Hello and welcome to my Blueridge BR 160 Historic Dreadnought Guitar Review.
This review is designed to help you assess whether or not the BR-160 Historic is the right acoustic guitar for you.
The BR-160 will be profiled from a number of different angles, including videos so that you can hear how it sounds, user reviews so that you can hear the opinions of a number of other guitarists and not just mine, plus a detailed discussion about the materials used in the construction of the guitar.
Specifically I will look at:
- Playability; and
- Materials Used
And at the end of the review I will finish with a statement on my opinion as to whether this guitar is value for money and which type of player it is most suitable for.
O.k. Let’s get into it.
Because tone is highly subjective I won’t let my opinion of the tone get in the way. Instead you can listen to the videos of people playing it below so that you can get an idea of the sound for itself.
What I will do though is discuss the tone in terms of its characteristics so that you can get a better idea of whether this guitar will produce the tone that you are looking for.
For some reference, if you know the Martin D-28, this guitar is supposed to emulate the sound of that guitar (but for just over a quarter of the price).
The BR-160 is a dreadnought so it will naturally come with a louder boomier sound that other guitar shapes. This is the most common, most popular guitar shape made.
This is probably because it is most suited to the most popular styles of music – rock, pop, country etc.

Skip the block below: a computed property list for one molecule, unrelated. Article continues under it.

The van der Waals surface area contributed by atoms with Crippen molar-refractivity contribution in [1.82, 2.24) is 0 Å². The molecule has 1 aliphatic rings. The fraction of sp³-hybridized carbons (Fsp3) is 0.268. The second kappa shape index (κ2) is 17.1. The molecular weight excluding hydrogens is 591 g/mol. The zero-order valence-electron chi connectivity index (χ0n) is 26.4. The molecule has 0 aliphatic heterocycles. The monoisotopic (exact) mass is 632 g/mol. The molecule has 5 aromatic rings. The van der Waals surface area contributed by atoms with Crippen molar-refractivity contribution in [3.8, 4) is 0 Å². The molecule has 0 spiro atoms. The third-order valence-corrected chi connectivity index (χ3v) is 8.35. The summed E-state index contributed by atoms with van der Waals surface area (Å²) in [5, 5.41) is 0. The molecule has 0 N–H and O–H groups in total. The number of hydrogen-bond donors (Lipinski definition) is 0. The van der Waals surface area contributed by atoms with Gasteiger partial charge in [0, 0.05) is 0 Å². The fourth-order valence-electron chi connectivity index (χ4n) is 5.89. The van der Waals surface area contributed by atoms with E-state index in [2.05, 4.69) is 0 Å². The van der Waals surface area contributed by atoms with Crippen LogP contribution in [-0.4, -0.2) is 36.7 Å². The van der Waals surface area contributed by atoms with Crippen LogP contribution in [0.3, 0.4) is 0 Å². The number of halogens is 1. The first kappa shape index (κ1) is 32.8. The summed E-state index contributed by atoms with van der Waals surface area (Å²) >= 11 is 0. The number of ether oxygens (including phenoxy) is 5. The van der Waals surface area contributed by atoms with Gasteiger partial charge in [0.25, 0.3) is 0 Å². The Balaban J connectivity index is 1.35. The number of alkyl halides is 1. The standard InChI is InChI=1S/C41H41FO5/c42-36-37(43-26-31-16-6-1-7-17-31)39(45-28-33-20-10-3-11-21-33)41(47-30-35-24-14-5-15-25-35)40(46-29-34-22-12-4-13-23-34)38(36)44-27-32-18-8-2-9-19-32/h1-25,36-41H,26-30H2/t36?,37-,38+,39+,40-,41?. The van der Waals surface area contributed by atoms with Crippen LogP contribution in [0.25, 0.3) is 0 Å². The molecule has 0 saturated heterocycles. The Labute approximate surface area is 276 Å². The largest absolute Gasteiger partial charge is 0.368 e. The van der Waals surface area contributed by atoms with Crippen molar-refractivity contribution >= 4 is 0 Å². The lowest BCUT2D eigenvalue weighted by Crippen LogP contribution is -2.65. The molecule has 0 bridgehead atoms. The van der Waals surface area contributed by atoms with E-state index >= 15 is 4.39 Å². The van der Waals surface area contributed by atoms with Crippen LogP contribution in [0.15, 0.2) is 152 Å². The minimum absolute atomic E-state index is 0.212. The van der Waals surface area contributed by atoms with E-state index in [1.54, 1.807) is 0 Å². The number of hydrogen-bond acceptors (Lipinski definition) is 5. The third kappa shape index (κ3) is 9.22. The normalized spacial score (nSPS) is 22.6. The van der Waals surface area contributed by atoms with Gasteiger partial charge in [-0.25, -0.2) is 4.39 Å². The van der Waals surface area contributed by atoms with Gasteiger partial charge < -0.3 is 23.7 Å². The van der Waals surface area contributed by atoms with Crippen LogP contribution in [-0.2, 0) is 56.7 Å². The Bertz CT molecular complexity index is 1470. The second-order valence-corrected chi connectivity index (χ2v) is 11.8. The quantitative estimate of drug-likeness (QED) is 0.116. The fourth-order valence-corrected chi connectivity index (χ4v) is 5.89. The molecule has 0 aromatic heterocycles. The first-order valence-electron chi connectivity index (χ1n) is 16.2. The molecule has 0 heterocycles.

Top (Soundboard): The BR-160 has a Sitka Spruce top. This is the most common top for acoustic guitars due to its tonal variety, ability to express dynamics and because it is strong but flexible.
Sitka Spruce is the great all rounder as it responds well to all techniques including aggressive strumming, flat-picking and finger-style.
It also has the ability to clearly articulate notes across a broad tonal range.
Back & Sides: The back and sides are made from solid Indian Rosewood, which will work to boost the mid tones of this guitar but also accentuates the high and low end too. It will also help to produce rich overtones.
Rosewood is a great wood for the back and sides for producing a nice balanced tone with a wide EQ range.
For a guitar costing less than $1,000 (typically around USD$700) a solid Rosewood back and sides is rare. Most under $1,000 guitars come with laminate back and sides or a lesser solidwood.